President Tsai Ing-wen (蔡英文) yesterday before departing on a state visit said that she would do everything in her power to ensure that Taiwan stays on the right path and shines on the world stage.
Tsai made the comment at Taiwan Taoyuan International Airport before embarking on a trip to Palau, Nauru and the Marshall Islands.
The trip has several goals, including promoting cooperation between Taiwan and its allies, and boosting the nation’s international participation, she said.
Photo: Su Yung-yao, Taipei Times
Taiwan can share its expertise in agriculture, healthcare and technological development with its allies, who can in turn support Taiwan’s participation in international organizations and events, Tsai said.
The president said she would seek to better understand the efforts and contributions Palau and Nauru have made in the field of sustainable development, which could serve as a useful reference for Taiwan.
She would also exchange ideas with leaders from the Pacific region at the Pacific Women Leaders’ Coalition Conference, which is to be held on Tuesday and Wednesday next week in the Marshall Islands, Tsai said.
Photo: Su Yung-yao, Taipei Times
The other goal is to ensure that Taiwan’s diplomats, technicians and doctors, who work around the clock in Pacific nations, receive greater recognition at home for their hard work, she added.
Tsai is to visit Palau until tomorrow and Nauru on Sunday and Monday, before arriving in the Marshall Islands on Tuesday next week, the Ministry of Foreign Affairs said.
She is to make a stopover in Hawaii on the return leg before returning to Taiwan at 8:20pm on Thursday next week, it added.
China has lodged “stern representations” over Tsai’s planned stopover in the US, Chinese Ministry of Foreign Affairs spokesman Geng Shuang (耿爽) said.
“We have consistently and resolutely opposed the US or other countries that have diplomatic relations with China arranging this kind of transit,” Geng told reporters in Beijing.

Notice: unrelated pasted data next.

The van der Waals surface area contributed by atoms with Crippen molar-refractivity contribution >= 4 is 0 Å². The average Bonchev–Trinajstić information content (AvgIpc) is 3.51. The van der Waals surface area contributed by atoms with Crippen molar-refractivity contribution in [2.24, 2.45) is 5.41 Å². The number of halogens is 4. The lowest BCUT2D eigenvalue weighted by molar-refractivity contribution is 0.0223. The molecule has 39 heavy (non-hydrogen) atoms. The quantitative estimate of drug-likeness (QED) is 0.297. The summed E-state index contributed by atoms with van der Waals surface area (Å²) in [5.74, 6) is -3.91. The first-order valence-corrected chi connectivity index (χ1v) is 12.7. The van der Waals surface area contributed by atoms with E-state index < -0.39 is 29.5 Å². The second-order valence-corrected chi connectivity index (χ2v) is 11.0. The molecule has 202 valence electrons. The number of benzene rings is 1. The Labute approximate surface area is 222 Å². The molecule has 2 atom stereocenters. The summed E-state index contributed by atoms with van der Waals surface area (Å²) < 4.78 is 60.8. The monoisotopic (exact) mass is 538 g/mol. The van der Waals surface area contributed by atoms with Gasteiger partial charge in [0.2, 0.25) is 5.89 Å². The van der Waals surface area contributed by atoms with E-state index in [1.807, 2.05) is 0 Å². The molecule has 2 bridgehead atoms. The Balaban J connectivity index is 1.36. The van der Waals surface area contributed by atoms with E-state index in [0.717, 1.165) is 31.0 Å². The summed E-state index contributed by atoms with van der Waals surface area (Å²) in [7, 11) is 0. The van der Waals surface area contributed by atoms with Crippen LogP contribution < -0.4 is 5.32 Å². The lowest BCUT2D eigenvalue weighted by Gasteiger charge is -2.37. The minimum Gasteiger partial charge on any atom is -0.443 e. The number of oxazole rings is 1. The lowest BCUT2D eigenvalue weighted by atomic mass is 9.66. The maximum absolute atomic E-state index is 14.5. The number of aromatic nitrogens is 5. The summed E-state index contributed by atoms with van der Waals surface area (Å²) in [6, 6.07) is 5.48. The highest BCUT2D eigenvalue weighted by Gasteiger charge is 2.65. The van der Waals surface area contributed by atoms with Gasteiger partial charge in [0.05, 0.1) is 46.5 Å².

China urged the US not to send “Taiwanese independence forces any wrong signal,” he added.
In related news, Deputy Minister of Foreign Affairs Hsu Szu-chien (徐斯儉), who recently visited the Solomon Islands, yesterday told lawmakers that Taiwan’s diplomatic relations with the Pacific ally remain stable.
Hsu’s statement came amid media reports that a number of senior Solomon Islands politicians, including Acting Solomon Islands Prime Minister Rick Hou, had said they would review the nation’s diplomatic relations with Taiwan if elected on April 3, raising the possibility of a diplomatic switch from Taipei to Beijing.
Hsu said there have been “a lot of rumors” concerning the ally’s diplomatic recognition, but Hou has said that his Democratic Alliance Party would “review, rather than switch,” diplomatic relations with Taiwan.
During their meeting earlier this month, Hou and Hsu reaffirmed the two nations’ friendly relations, Hsu added.
To further solidify ties, the two countries signed a memorandum of understanding in which Taiwan would offer “strategic loans” reportedly totaling NT$900 million (US$29.21 million) to help the Pacific country build a national stadium for use in the 2023 Pacific Games, Hsu said.
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